July 04, 2023 I earned my AWS Certified Security – Specialty Certification SCS-C01. Expires on July 04, 2026.
The SCS-C01 is out of date and the new cert is SCS-C02 as of July 11, 2023.
The AWS Certified Security – Specialty (SCS-C01) exam is intended for individuals who perform a security role. The exam validates a candidate’s ability to effectively demonstrate knowledge about securing the AWS platform.
| Domain |% of Exam | | Domain 1: Incident Response |12%| | Domain 2: Logging and Monitoring |20%| | Domain 3: Infrastructure Security |26%| | Domain 4: Identity and Access Management |20%| | Domain 5: Data Protection |22%| |TOTAL |100%|
I used Adrian Cantrill's AWS Certified Security - Specialty Course which was good for hands-on and understanding the practical application of the concepts. It's a lot of content to get through, and to be honest I don't feel like it was the most efficient learning pathway for me because the exam tests the deeper elements of the security services i.e. which type of KMS key provides a certain feature and in what scenario is that feature valid or invalid as a solution.
Cantrill's courses do come highly recommended though, so I think for newer learners it's great and for more experienced AwS folks who want a well prepared, visual learning resource with well explained fundamentals, animated this is a great resource.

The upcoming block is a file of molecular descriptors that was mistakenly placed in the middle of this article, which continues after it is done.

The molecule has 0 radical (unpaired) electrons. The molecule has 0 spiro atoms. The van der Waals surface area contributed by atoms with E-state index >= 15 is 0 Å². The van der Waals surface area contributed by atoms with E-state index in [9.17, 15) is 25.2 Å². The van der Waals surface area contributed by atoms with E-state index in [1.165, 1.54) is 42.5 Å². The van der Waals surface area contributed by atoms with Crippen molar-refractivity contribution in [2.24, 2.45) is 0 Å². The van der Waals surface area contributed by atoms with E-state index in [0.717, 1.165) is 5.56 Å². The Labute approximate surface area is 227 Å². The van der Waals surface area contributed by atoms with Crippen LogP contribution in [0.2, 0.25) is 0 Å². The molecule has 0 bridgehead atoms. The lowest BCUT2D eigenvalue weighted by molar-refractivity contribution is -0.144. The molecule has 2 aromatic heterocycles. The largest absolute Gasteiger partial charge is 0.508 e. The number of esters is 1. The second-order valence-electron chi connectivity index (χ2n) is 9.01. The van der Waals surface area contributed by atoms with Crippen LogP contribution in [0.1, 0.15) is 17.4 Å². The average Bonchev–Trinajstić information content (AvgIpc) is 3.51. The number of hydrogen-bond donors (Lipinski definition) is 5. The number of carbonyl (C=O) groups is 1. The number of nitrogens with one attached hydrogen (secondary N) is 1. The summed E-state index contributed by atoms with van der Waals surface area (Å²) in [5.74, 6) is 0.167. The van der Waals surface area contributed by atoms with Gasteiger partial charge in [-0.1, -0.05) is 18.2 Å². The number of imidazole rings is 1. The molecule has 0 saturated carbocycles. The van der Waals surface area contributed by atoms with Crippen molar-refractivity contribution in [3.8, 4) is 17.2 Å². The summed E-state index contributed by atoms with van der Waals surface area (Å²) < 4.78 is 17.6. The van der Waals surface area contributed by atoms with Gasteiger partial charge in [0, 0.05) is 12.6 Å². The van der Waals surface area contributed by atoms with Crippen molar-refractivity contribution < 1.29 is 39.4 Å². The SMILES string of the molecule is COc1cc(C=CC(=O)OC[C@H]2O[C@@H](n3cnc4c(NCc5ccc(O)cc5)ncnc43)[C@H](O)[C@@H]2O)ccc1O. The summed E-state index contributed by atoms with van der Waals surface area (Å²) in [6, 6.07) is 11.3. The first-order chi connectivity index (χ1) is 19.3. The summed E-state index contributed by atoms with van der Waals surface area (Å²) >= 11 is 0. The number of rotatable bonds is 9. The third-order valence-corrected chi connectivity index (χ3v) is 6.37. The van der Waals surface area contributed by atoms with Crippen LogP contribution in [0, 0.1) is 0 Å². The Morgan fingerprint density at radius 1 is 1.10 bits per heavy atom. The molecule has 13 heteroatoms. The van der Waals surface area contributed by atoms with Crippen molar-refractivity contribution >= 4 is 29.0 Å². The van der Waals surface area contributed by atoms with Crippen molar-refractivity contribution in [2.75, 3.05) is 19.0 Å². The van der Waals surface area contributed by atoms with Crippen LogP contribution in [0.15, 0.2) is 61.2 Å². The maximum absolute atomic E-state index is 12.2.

I used the Practice Exams from Tutorial Dojo to prepare for the exams. I feel this route of learning was best for me, I'm already familiar with the AWS environment, so I needed really specific targeted and deeper learning and understanding of the security features of the servives.
There are 3 x sets of exams, 65 questions each, you work through in different modes, timed, review and by section. It feels like a "bank" of about 300 questions, covering the examined sections, and by the time you get through them, you've seen the whole bank several times.
The most valuable part of the practice exams is the explanations for correct and incorrect answers. I feel like running the practice exams, and deep diving into the answers you got wrong, or got right but didn't fully understand why you got it wrong is the best way to study for these exams.
One thing about the "bank" of questions you cover in TD's exams, is you cover a specific range of services, but when I got my exam there was a LOT of questions with scenarios that weren't touched on in the practice exams. So be careful the set of practice exams you focus on may not cover ALL possible question scenarios.
I always use Remnote for my flashcards of questions I got wrong, or upon a deep-dive into the documentation, discover some key info that help my understanding.